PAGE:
#14. : What advice would you give to fellow bands?~

Answer:  Being a great player in a great band is the obvious part, but being good at promotion and the business part is almost equally important to become successful.

#15.  :What are some of your pet peeves?~

Answer:  We typically do not have much control over which bands we play with at a venue.  Because we focus heavily on promotion, it’s frustrating when other bands we play with don’t promote the show.

#16. : How does music affect you and the world around you?~

Answer:  Its ever-present, so it’s hard to imagine a world without music.
#17. : What’s new in the recording of your music?~

Answer:  We’re not currently recording new music.

#18. : What are the biggest obstacles for bands?~

Answer:  Building an audience and getting good shows is very difficult.  You have to be a great band, be very persistent and make the right contacts.  Once you get a chance, you have to focus on having professional interactions with the venues and the booking agents and promoting your shows so that the venues and booking agents want to continue to work with you.   You really have to prove yourself again each time you have a new show.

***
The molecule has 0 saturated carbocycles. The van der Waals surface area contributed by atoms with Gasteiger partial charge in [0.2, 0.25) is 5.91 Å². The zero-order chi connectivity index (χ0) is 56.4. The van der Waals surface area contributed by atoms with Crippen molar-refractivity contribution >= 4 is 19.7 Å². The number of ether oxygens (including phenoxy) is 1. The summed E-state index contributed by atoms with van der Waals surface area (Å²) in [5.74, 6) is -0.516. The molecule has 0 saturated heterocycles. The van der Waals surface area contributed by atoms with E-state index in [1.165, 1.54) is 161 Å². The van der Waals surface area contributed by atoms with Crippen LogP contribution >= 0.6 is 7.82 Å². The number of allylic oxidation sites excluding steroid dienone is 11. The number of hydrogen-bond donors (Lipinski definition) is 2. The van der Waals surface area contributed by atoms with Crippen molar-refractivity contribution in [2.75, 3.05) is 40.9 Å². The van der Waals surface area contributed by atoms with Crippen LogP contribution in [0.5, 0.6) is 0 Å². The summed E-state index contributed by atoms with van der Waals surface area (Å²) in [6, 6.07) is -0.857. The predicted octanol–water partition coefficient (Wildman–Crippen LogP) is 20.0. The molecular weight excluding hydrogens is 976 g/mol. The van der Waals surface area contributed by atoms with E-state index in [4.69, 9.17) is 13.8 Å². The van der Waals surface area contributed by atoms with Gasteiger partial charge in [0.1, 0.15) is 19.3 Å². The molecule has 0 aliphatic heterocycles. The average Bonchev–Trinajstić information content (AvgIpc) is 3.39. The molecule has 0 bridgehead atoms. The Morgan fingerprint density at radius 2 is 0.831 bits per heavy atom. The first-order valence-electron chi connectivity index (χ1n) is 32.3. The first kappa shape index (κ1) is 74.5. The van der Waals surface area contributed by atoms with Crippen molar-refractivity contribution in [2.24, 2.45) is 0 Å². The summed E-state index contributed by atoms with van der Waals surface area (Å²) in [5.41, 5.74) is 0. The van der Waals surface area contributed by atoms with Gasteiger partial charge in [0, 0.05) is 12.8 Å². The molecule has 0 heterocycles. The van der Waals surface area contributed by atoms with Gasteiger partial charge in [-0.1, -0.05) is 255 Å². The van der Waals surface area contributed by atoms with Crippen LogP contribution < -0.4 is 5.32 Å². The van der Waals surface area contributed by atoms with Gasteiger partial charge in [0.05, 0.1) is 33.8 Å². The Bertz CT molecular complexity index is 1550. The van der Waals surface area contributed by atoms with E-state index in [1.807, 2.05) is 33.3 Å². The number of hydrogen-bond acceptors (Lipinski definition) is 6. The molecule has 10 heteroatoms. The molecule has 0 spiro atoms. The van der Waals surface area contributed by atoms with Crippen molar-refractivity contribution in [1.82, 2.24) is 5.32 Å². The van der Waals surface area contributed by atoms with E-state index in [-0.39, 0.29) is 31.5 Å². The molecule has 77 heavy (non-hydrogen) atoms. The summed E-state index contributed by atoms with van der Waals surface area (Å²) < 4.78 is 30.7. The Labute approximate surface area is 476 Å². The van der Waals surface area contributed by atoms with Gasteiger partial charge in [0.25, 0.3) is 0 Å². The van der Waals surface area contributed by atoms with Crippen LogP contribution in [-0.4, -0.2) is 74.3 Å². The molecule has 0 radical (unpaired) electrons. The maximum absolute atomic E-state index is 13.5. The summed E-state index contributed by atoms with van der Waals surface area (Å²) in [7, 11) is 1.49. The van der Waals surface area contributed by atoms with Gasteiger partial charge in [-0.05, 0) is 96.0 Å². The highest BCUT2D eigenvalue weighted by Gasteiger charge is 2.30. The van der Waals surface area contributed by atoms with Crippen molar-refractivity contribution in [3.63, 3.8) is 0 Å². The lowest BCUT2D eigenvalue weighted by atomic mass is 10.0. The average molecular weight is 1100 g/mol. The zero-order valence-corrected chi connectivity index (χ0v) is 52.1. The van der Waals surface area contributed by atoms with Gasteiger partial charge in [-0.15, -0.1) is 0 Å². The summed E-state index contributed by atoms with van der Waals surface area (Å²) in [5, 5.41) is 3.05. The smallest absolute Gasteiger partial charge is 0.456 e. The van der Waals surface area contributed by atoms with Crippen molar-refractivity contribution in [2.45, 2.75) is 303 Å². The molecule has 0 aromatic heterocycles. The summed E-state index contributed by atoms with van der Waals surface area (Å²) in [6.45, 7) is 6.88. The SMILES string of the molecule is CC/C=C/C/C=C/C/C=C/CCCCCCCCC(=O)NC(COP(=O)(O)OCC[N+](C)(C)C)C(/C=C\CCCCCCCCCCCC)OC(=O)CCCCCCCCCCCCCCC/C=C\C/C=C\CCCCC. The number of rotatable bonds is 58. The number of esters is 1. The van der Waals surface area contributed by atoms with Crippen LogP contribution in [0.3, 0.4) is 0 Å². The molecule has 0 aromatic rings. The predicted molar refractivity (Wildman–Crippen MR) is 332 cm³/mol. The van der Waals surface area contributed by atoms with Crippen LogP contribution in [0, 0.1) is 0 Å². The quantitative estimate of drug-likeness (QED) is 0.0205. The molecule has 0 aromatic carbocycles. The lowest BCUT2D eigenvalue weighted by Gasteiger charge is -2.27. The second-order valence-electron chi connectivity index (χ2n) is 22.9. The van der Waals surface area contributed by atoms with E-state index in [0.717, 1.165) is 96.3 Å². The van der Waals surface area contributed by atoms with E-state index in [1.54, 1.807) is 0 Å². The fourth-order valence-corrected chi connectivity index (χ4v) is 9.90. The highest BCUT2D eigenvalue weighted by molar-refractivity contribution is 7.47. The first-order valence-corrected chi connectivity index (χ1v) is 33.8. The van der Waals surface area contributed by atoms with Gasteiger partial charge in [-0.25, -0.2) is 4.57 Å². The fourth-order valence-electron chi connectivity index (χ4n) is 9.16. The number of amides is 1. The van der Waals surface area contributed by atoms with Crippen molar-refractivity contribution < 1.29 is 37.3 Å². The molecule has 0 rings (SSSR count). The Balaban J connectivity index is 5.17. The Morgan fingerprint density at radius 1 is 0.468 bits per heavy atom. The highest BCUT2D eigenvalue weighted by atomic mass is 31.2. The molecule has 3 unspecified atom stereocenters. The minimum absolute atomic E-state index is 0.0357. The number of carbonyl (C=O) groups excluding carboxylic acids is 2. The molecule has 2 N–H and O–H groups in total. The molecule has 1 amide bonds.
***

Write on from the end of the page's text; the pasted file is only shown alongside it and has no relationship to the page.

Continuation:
#19. : What’s the best and worst thing about playing clubs?~

Answer:  The best is playing in front of enthusiastic crowds. The club owners, booking agents, managers and soundmen are all very nice to us and want us to have a successful shows.  Making contacts with new fans and other musicians is very fun.   The worst part is having to haul your own (heavy) gear to and from the show.

#20. : Tell us about your next shows and why we should be there.~

Answer:  Our next show is at Austin’s Fuel Room in Libertyville, which is a great place to play and to see a band perform live.  The sound system and lights are really outstanding.  Our singer and guitar player grew up in Libertyville and have lots of friends, fans and family there, so they really consider it their “home” base.  We’re playing in support of Hot Rocks, an excellent Rolling Stones Tribute, and the combination of The Who and the Rolling Stones is a great combination to see.  We play with lots enthusiasm, we’re fun to watch, and we play the great music created by The Who.  We’re very tight musically, and our singer does a really great job keeping the audience entertained.  It’s going to be a great show and we’re hoping for a big crowd.

We’re also playing at Cubby Bear North in Lincolnshire on Saturday, December 1st with a great band called Saturday Kings.  We love playing at that venue–the sound system is great and they are very nice to us there.  It’s going to be a great show!